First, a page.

Entropy 16 03121f1 1024
Figure 2. The non-orthogonal states used in the SARG04protocol encodes the bit, 0, with the states, |+Z〉 and |−Z〉, and the bit, 1, is encoded with |+X〉 and |−X〉.
Figure 2. The non-orthogonal states used in the SARG04protocol encodes the bit, 0, with the states, |+Z〉 and |−Z〉, and the bit, 1, is encoded with |+X〉 and |−X〉.
Entropy 16 03121f2 1024
Figure 3. In the ack-QKD protocol, Bob uses the basis, X (Z), to measure Alice’s two non-orthogonal states, {|iX〉, |jZ〉}. He effectively gets the bit, i (j), provided he measures {|iX〉, |iX〉} or {|jZ〉, |jZ〉}, which occurs with a 1 2 probability. For example, if Bob measures the incoming states, {|0X〉, |1Z〉}, with the Z basis, he could obtain {|0Z〉, |1Z〉} or {|1Z〉, |1Z〉}, which occurs with equal probability. Alice chooses to send randomly two consecutive non-orthogonal states from the set: {(|0X〉, |0Z〉), (|0X〉, |1Z〉), (|0Z〉, |1X〉), (|1Z〉, |1X〉)}. Such states will be measured by Bob using the same randomly chosen measurement bases, X or Z.
Figure 3. In the ack-QKD protocol, Bob uses the basis, X (Z), to measure Alice’s two non-orthogonal states, {|iX〉, |jZ〉}. He effectively gets the bit, i (j), provided he measures {|iX〉, |iX〉} or {|jZ〉, |jZ〉}, which occurs with a 1 2 probability. For example, if Bob measures the incoming states, {|0X〉, |1Z〉}, with the Z basis, he could obtain {|0Z〉, |1Z〉} or {|1Z〉, |1Z〉}, which occurs with equal probability. Alice chooses to send randomly two consecutive non-orthogonal states from the set: {(|0X〉, |0Z〉), (|0X〉, |1Z〉), (|0Z〉, |1X〉), (|1Z〉, |1X〉)}. Such states will be measured by Bob using the same randomly chosen measurement bases, X or Z.
Entropy 16 03121f3 1024
Figure 4. The parallel bi-qubits include the following states: {(|0X〉, |0X〉), (|1X〉, |1X〉), (|0Z〉, |0Z〉), (|1Z〉, |1Z〉)}. Alice randomly interleaves non-orthogonal and parallel states to construct an interleaved quantum flow. Alice can verify the matching cases of the non-orthogonal and the parallel states. However, Eve cannot distinguish between them.
Figure 4. The parallel bi-qubits include the following states: {(|0X〉, |0X〉), (|1X〉, |1X〉), (|0Z〉, |0Z〉), (|1Z〉, |1Z〉)}. Alice randomly interleaves non-orthogonal and parallel states to construct an interleaved quantum flow. Alice can verify the matching cases of the non-orthogonal and the parallel states. However, Eve cannot distinguish between them.
Entropy 16 03121f4 1024
Figure 5. A representation of the non-orthogonal states of the three-quantum-flow protocol (3Q) protocol in the three-dimensional Bloch sphere. The polarization states, |0X〉, |0Y 〉 and |0Z〉, are mutually non-orthogonal. The conjugated basis measurements are X, Y and Z.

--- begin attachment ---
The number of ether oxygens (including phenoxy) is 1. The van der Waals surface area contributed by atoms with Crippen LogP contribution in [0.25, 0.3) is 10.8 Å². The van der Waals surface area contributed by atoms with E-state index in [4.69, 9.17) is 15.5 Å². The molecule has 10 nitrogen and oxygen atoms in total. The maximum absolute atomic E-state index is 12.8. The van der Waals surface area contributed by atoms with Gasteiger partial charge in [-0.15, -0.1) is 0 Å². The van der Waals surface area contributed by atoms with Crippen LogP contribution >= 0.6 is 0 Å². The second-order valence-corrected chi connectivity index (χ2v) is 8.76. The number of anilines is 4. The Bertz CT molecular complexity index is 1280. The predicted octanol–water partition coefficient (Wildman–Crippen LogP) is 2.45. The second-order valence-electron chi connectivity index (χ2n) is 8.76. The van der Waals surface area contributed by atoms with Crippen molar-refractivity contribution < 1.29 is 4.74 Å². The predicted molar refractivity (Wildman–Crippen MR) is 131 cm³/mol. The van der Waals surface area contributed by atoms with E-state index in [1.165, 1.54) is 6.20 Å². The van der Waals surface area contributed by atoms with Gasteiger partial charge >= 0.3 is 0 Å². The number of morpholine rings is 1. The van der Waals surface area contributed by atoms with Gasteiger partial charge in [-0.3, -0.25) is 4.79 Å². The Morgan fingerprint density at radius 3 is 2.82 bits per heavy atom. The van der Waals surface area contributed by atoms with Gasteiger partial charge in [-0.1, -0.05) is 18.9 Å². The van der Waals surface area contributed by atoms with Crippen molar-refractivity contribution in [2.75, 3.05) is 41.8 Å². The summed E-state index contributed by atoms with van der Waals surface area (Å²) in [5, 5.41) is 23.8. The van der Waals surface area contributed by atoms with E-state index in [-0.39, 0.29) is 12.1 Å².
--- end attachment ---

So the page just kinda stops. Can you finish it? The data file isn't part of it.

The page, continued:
Figure 5. A representation of the non-orthogonal states of the three-quantum-flow protocol (3Q) protocol in the three-dimensional Bloch sphere. The polarization states, |0X〉, |0Y 〉 and |0Z〉, are mutually non-orthogonal. The conjugated basis measurements are X, Y and Z.
Entropy 16 03121f5 1024
Table 1. An event in which Bob measures with the X basis the two states sent by Alice and obtains a (2M) result.
Table 1. An event in which Bob measures with the X basis the two states sent by Alice and obtains a (2M) result.
Alice SendsBob Obtains a (2M)Secret Bit
{|+X〉, |+Z〉}{|+X〉, |+X〉}1
{|+X〉, |−Z〉}{|+X〉, |+X〉}1
{|−X〉, |+Z〉}{|−X〉, |−X}〉0
{|−X〉, |−Z〉}{|−X〉, |−X〉}0
Table 2. Alice sends to Bob the non-orthogonal states (|0X〉, |0Z〉). Table 2 shows all of the possible measurement results at Bob’s side.
Table 2. Alice sends to Bob the non-orthogonal states (|0X〉, |0Z〉). Table 2 shows all of the possible measurement results at Bob’s side.
Alice’s bi-qubitBob’s Side
Basis UsedDetection EventPublic DisclosureResult
|0X〉, |0 ZX|0X〉, |0XX, (2M)useful
X|0X〉, |1XX, (2nM)discard
X|0X〉, −X, (S-1)useful
X−, |0XX, (S-2)discard
X−,|1XX, (S-2)discard
X−, −X, (2L)discard
Z|0Z〉, |0ZZ, (2M)useful
Z|1Z〉, |0ZZ, (2nM)discard
Z−, |0ZZ, (S-2)useful
Z|0Z〉, −Z, (S-1)discard
Z|1Z〉, −Z, (S-1)discard
Z−, −Z, (2L)discard
Table 3. The reference photonic gain of the double (+, +) detection events is written as Q(+,+), and the gain of the single detection events (±, ∓) is represented as Q(±,∓), where Y0 is the background noise, μ is the mean value of the photonic source and ηBT is the overall efficiency at Bob’s side.
Table 3. The reference photonic gain of the double (+, +) detection events is written as Q(+,+), and the gain of the single detection events (±, ∓) is represented as Q(±,∓), where Y0 is the background noise, μ is the mean value of the photonic source and ηBT is the overall efficiency at Bob’s side.
Quantum FlowAliceBob
Q(−,−)e−2μ ( e μ η B T Y 0 ) 2
Q(+,+)(1 − eμ)2 ( Y 0 + 1 e μ η B T ) 2
Q(±,∓)2eμ(1 − eμ) 2 ( e μ η B T Y 0 ) ( Y 0 + 1 e μ η B T )
Table 4. Simulation of the unstructured ack-QKD protocol over an ideal channel. Alice sends, out of order, some bi-qubits of the ack-QKD protocol. Once Bob has revealed his basis measurements, Alice announces the bi-qubits she used in order to allow Bob to get the secret bits from the matching events.
Table 4. Simulation of the unstructured ack-QKD protocol over an ideal channel. Alice sends, out of order, some bi-qubits of the ack-QKD protocol. Once Bob has revealed his basis measurements, Alice announces the bi-qubits she used in order to allow Bob to get the secret bits from the matching events.
1.Alice|0Z|1Z|0X|0Z|0Z|0X|0X|1Z|1Z|1X|1X|1Z|1X|0Z
2.BobXXXZZXZXXZXZZZ
3.Alice25617314364527